Why Lure Motors Are Not Guaranteed

INJOY cannot guarantee the lure machine motors because we have no control over the conditions under which these motors are used or, in some cases, abused.  If a motor is run continually after it gets hot, it will burn out.  We have seen a motor start to smoke and stop running after one hour of practicing dogs...one right after another with no break to let the motor cool-down.  The motor got so hot that it melted the solder in the motor which broke the electrical connections.  That motor was not defective...it simply was asked to do a job that it was not designed to do.  Or, as our supplier told us (smooth talking devil that he is) "if you ride that motor hard and put it away wet, don't call me when the horse dies!"

INJOY no longer stocks or sells the Ford Long Shaft Motor (FLS) which was the original starter motor we sold with all our equipment and which Tom wrote about below.  We now carry and sell a motor that is more suited for use on lure machines, but the information that Tom originally wrote about the FLS motor is still applicable with the new motors.  Even though the new motor that INJOY sells now is better suited for the lure coursing application it still, if not used properly, will overheat and the motor can become inoperable.  Where this motor can be over taxed is with CAT trials using only one machine where dogs are run right after another without giving the motor the opportunity to cool down.

History of the Lure Machine Motor

In the beginning (early 1970's), lure coursing for sighthounds was conducted using a drag system whereby the string was wound onto a take up wheel.  This method required a motor with a long shaft to mount the wheel.  The course was re-strung by hand using a variety of means from riding on shank's mare to motorcycles.  No matter what method was used to restring the course, a lure coursing trial using a drag system was a lot of work ...and time.....to complete.  The time it takes to restring the course does, however, give the motor time to cool-off......this is a good thing!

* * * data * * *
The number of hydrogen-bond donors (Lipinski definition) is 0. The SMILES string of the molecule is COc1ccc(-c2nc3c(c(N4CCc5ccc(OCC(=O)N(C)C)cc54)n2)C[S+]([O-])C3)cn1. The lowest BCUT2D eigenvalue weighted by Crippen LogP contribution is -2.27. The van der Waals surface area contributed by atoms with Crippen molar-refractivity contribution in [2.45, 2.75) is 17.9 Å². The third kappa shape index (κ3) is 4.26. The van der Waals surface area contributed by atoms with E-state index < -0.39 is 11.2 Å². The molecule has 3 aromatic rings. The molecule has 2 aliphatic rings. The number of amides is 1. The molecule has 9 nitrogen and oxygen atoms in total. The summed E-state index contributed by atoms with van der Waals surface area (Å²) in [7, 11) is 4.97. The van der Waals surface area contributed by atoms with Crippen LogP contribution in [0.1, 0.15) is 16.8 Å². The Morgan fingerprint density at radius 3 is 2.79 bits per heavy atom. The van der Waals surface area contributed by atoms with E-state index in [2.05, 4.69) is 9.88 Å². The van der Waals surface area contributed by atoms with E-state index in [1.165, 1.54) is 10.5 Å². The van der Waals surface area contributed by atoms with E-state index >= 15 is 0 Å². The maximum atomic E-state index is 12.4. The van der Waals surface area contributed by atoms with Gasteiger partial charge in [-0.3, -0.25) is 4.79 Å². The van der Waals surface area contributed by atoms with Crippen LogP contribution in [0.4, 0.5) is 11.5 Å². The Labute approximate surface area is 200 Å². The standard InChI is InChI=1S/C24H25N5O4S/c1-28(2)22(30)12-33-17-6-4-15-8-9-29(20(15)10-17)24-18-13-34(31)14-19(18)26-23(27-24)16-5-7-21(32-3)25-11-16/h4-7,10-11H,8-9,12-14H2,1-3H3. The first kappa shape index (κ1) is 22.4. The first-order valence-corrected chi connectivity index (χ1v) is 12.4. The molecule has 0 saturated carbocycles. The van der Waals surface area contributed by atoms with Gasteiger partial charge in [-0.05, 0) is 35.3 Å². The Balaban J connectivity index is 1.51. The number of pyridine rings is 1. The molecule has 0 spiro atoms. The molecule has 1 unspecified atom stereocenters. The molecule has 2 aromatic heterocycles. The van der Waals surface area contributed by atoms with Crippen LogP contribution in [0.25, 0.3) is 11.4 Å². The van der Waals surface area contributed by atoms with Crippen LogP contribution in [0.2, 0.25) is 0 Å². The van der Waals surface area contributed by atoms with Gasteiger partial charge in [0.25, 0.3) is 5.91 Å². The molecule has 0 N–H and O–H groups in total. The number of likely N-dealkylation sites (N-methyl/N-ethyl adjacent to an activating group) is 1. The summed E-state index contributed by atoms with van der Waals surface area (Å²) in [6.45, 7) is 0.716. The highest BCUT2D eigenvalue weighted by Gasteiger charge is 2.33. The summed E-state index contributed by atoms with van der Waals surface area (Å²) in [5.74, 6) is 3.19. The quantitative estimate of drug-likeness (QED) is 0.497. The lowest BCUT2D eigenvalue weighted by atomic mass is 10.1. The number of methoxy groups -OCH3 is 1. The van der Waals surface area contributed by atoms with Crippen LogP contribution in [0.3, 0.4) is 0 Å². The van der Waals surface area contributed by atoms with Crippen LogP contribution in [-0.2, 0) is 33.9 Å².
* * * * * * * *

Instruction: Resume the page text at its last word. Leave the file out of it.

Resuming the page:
By the late 1970's, sighthound clubs had begun to experiment with a continuous loop system which did not require the re-stringing of the course because the bunny was run on a belt of string that was driven by a wheel on the motor.  The change to a continuous loop system allowed the lure trial to proceed at a somewhat faster pace and was certainly less work...once again proving that constructively lazy individuals are extremely creative.  This is when the motors started to overheat and burnout.  Why...because there was no forced timeout when the motor could cool down while the course was being restrung.  You could run one course right after the other with no need to stop...or so the theory went.  However, an automotive starter motor is just not designed to run continually without some provision for cooling. 

While a continuous loop system does not require a long shafted motor to operate, at the end of the day you are still faced with the need to retrieve all that string out on the course.  So, the long shaft is still required to mount a take up wheel to retrieve and store the string.  Until 2007 (and maybe beyond), the Ford long shaft starter motor had been the standard motor for lure coursing because it: (1) has the required long shaft, (2) is battery operated, and therefore can be used anywhere, (3) basically has the power to do the job required, (4) is readily available, and (5) has a relative low cost to purchase and/or rebuild.  In 2002, Tom was fortunate to locate some newly manufactured (not rebuilt) Ford long shaft (FLS) starter motors from India....these motors were fabulous.  Unfortunately, in 2006, the company in India went out of business, which he found out about when he received 20 motors from his supplier in November that year that were of the worst quality he had ever seen in the 28 years he'd been purchasing FLS motors.  After he returned these motors to his supplier that November, he received several sample FLS motors, both new and rebuilt,  from various sources and none of them were of an adequate quality for INJOY to recommend and/or sell for a lure machine.  They probably would have worked OK for their intended automotive purpose of starting a vehicle, but they were not going to last very long in a lure machine.  Tom then went out and found a supplier that was able to supply INJOY with a motor designed to be used in various commercial and industrial applications.  This motor is manufactured with a 6 inch long shaft. 

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